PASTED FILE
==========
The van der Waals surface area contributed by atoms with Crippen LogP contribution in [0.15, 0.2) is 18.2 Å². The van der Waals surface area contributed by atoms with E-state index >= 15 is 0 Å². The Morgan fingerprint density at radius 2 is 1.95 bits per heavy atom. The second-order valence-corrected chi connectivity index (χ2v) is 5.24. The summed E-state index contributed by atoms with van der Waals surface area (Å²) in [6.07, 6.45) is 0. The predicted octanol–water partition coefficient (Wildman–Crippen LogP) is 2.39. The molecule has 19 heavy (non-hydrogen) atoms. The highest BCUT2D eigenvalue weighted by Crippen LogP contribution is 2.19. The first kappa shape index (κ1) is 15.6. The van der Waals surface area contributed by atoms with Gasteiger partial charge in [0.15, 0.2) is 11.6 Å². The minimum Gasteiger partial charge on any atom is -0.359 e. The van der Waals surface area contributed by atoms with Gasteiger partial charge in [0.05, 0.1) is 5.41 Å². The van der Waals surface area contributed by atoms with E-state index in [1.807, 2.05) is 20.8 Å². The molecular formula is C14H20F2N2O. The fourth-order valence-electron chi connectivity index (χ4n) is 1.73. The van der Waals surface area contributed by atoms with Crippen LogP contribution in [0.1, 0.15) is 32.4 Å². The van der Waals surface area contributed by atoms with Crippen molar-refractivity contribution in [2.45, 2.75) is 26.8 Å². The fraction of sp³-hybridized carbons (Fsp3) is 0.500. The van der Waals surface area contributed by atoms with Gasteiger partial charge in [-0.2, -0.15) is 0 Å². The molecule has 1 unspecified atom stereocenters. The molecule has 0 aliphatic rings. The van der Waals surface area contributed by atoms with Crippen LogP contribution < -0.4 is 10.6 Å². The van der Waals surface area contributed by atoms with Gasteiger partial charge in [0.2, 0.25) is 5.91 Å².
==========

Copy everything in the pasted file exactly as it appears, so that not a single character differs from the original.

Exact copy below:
The van der Waals surface area contributed by atoms with Crippen LogP contribution in [0.15, 0.2) is 18.2 Å². The van der Waals surface area contributed by atoms with E-state index >= 15 is 0 Å². The Morgan fingerprint density at radius 2 is 1.95 bits per heavy atom. The second-order valence-corrected chi connectivity index (χ2v) is 5.24. The summed E-state index contributed by atoms with van der Waals surface area (Å²) in [6.07, 6.45) is 0. The predicted octanol–water partition coefficient (Wildman–Crippen LogP) is 2.39. The molecule has 19 heavy (non-hydrogen) atoms. The highest BCUT2D eigenvalue weighted by Crippen LogP contribution is 2.19. The first kappa shape index (κ1) is 15.6. The van der Waals surface area contributed by atoms with Gasteiger partial charge in [0.15, 0.2) is 11.6 Å². The minimum Gasteiger partial charge on any atom is -0.359 e. The van der Waals surface area contributed by atoms with Gasteiger partial charge in [0.05, 0.1) is 5.41 Å². The van der Waals surface area contributed by atoms with E-state index in [1.807, 2.05) is 20.8 Å². The molecular formula is C14H20F2N2O. The fourth-order valence-electron chi connectivity index (χ4n) is 1.73. The van der Waals surface area contributed by atoms with Crippen LogP contribution in [0.1, 0.15) is 32.4 Å². The van der Waals surface area contributed by atoms with Crippen molar-refractivity contribution in [2.45, 2.75) is 26.8 Å². The fraction of sp³-hybridized carbons (Fsp3) is 0.500. The van der Waals surface area contributed by atoms with Gasteiger partial charge in [-0.2, -0.15) is 0 Å². The molecule has 1 unspecified atom stereocenters. The molecule has 0 aliphatic rings. The van der Waals surface area contributed by atoms with Crippen LogP contribution < -0.4 is 10.6 Å². The van der Waals surface area contributed by atoms with Gasteiger partial charge in [0.2, 0.25) is 5.91 Å².